Humanities Series Offers New and Familiar Faces

Humanities Series Offers New and Familiar Faces

By Stephen Gawlik
Staff Writer

Appearances by a Pulitzer Prize winning biographer of W.E.B DuBois and an author whose parents' deaths left him as guardian of his younger brother highlight the spring Lowell Lecture Humanities Series at Boston College.

Rev. Howard Gray, SJ, returns to BC to begin the spring Lowell Lecture Humanities Series.
The series, which for more than four decades has brought renowned artists, poets and authors to campus, also will feature this semester a former Boston College Jesuit with some divine questions, an historian with a perspective on freedom in America and a writer who has been called "America's best social critic."

All Humanities Series events will be held in Gasson 100 unless otherwise noted.

The spring schedule kicks off on Feb. 7 at 7:30 p.m. with the Candlemas Lecture to be offered by Rev. Howard Gray, SJ, founding director of BC's Center for Ignatian Spirituality, now assistant to the president of John Carroll University in Cleveland. Fr. Gray will present "Rowing Towards Revelation: the Spirituality of Learning" and will offer an exploration of the key questions in any spirituality: "Who is your God?" and "How do you come to your God?"

On Feb. 13 at 4 p.m., David Levering Lewis will offer "DuBois and American Exceptionalism." Lewis recently completed a two-volume biography of W.E.B. DuBois and was awarded a 2001 Pulitzer Prize for Letters for distinguished biography for his work. Lewis, the Martin Luther King Jr. Professor at Rutgers University, also will serve as a visiting scholar for BC's Black History Month observance.

The following day will feature a reading at 7:30 p.m. by Dave Eggers, editor of the literary journal McSweeney's and known for his experimental writing. Eggers is the author of A Heartbreaking Work of Staggering Genius, in which he tells of his struggle to care for his younger brother after the deaths of their parents.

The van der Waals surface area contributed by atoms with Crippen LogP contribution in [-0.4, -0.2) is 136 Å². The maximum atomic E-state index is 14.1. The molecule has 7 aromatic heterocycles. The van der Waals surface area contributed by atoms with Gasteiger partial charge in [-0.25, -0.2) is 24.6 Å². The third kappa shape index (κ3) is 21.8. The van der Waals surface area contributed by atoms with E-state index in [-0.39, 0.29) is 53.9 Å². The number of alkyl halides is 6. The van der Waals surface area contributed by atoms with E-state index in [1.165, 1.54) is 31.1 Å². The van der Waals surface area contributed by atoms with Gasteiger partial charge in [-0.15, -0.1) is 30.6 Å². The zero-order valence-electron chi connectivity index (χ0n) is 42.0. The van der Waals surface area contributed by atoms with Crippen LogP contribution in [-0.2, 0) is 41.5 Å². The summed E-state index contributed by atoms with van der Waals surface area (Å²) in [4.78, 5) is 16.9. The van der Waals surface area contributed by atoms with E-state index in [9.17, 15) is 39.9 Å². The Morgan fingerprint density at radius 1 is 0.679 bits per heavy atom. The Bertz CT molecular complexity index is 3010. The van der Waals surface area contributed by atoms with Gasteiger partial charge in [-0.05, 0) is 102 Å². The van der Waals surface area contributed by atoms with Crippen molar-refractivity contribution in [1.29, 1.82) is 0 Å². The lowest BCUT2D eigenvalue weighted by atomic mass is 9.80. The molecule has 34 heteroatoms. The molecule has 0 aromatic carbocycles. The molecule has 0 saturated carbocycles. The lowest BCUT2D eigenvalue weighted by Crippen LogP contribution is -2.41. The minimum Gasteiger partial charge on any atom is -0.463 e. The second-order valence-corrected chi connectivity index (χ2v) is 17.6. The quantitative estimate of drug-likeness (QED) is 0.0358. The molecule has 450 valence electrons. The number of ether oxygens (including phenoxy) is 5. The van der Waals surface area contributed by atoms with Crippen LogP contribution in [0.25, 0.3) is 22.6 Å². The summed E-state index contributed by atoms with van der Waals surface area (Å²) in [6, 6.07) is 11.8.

Columbia University's DeWitt Clinton Professor of History Eric Foner will come to campus on Feb. 28 at 7 p.m. to present "The Story of American Freedom." A scholar in the fields of the American Civil War, Reconstruction, slavery and the 19th Century, Foner is the author of the highly regarded Reconstruction: America's Unfinished Revolution, 1863-1877 and The Story of American Freedom.

Robert Pinsky makes his third appearance at Boston College on March 11 at 7:30 p.m. in Higgins 300. The former United States Poet Laureate and author of The Figured Wheel: New and Collected Poems 1966-1996 and the celebrated The Inferno of Dante will present "Dante: Inferno XIII."

Andrew Delbanco, called "America's best social critic" by Time, is the author of numerous books on American literature, culture and religion including his most recent: Writing New England. He will present "Melville, Our Contemporary" on April 11 in Gasson 305 at 7:30 p.m.  

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